Who's Holding the Stick: Deb from Kahakai Kitchen
It’s the Summer of the Popsicle! Actually living in a place where the temperature comes in at the mid-70’s to mid 80’s°F, I enjoy popsicles most of the year. But still, when the trade winds die off and the humidity rises, there is nothing like a popsicle or paleta to cool down with. So I am very excited to be “holding the stick” this week for my pal Heather and offering up a popsicle inspired by the lemonade at my favorite restaurant.
Town in Kaimuki. In fact, I’ll meet you there! Town does everything well—their motto is “Local first, organic whenever possible, with Aloha always.” Homemade bread and pasta, house-cured meats abound but I salivate just thinking about their French fries—perfectly crisp and fried with assorted herbs so in addition to the potatoes, you get pieces of crisp herby goodness with each bite. Lunch or dinner, it has to be started or accompanied by the fries and a something tasty to drink. Although they do have a fantastic menu of cocktails, at lunchtime I prefer a glass of Town Lemonade—a spot-on blend of sweet and tangy with a shot of parsley juice. I think a big part of the allure (we eat with our eyes), is the layer of bright green on top of the lemonade. But the little burst of the green, almost grassy herb is refreshing. Yep, a bowl of fries and a big glass of Town lemonade and you can color me happy.
|Photos by Town Restaurant, The Honolulu Star-Adviser & Kahakai Kitchen|
Parsley Lemonade Ice-Pops
By Deb, Kahakai Kitchen, inspired by Town Restaurant
For six pops (depending on the size of your molds of course):
-about 2 cups strong lemonade:
- I used about 1 ¼ cups freshly squeezed lemon juice with about ¼ cup agave syrup and ½ cup water and 1 drops yellow food-coloring (optional to pep up the color).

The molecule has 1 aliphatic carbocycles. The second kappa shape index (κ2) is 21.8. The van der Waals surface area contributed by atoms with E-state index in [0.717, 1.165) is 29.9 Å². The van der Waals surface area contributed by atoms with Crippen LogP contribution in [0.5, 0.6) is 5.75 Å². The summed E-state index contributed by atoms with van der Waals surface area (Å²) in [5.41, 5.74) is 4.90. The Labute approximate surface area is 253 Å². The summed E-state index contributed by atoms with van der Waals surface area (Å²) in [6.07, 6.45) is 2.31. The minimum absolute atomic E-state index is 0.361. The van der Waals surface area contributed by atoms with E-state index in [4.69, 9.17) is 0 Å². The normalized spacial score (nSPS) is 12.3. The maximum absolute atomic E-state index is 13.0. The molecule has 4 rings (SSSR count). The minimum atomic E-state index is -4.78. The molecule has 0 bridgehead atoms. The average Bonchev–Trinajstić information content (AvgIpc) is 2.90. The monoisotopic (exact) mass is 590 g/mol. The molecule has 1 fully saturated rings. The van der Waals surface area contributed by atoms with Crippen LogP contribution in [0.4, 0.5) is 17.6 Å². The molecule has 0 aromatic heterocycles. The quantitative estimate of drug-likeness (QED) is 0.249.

- You could also buy your lemonade—bottled or frozen concentrate. It is best if it is a bit stronger than you would drink it—so all of the flavor comes through when frozen).
- Chill until you are ready to assemble pops. Layered pops work better and take less time when the liquids are cold.
- If you have a juicer use a medium-large bunch of fresh, flat-leaf parsley (leaves and stems), washed and patted dry. Juice parsley, strain if needed, and chill until ready to assemble pops.
- If you don’t have a juicer, place a large bunch of fresh flat-leaf parsley, (leaves and stems) washed and left damp, into a good blender or food processor and puree on high until as smooth as possible. (You may have to add a little water to get it going in the blender.) Then put the mixture through a fine sieve, pushing against any solids with a wooden spoon to get as much juice as possible. Chill until ready to assemble pops.
- Starting with the lemonade mixture, pour about an inch or so into the bottom of molds. Put the molds into the freezer and let set for about 30 minutes or until fairly firm.
- Pour about 1/3 to inch of the parsley juice on top of the frozen lemonade and return molds to freezer for about 40 minutes or until firm. (Note: the parsley layer seems to take longer to firm up. You can tell from the layering on some of my pops that my first parsley layer wasn’t as firm as it should have been.
- Continue to alternate layers until molds are full. At the final layer, insert the popsicle sticks. If you have trouble inserting the sticks into the frozen mixture, use the tip of a pairing knife to carefully make a slit into the center of the frozen pop, then insert stick. The last layer of liquid should freeze the sticks into place.
- Freeze for several hours, or overnight. When ready to enjoy, carefully remove molds and serve.
Enjoy with Aloha!
Mmmmm...these sound ridiculously refreshing, don't they!? Thanks so much, Deb! I hope you'll drop by and visit Deb at her blog, Kahakai Kitchen (psssttt.... if you make soup, salads, or sandwiches at any given time during the week, she has a weekly round-up on Sundays called Souper Sundays. Send her over your posts and she'll share them!). You can also find her on twitter.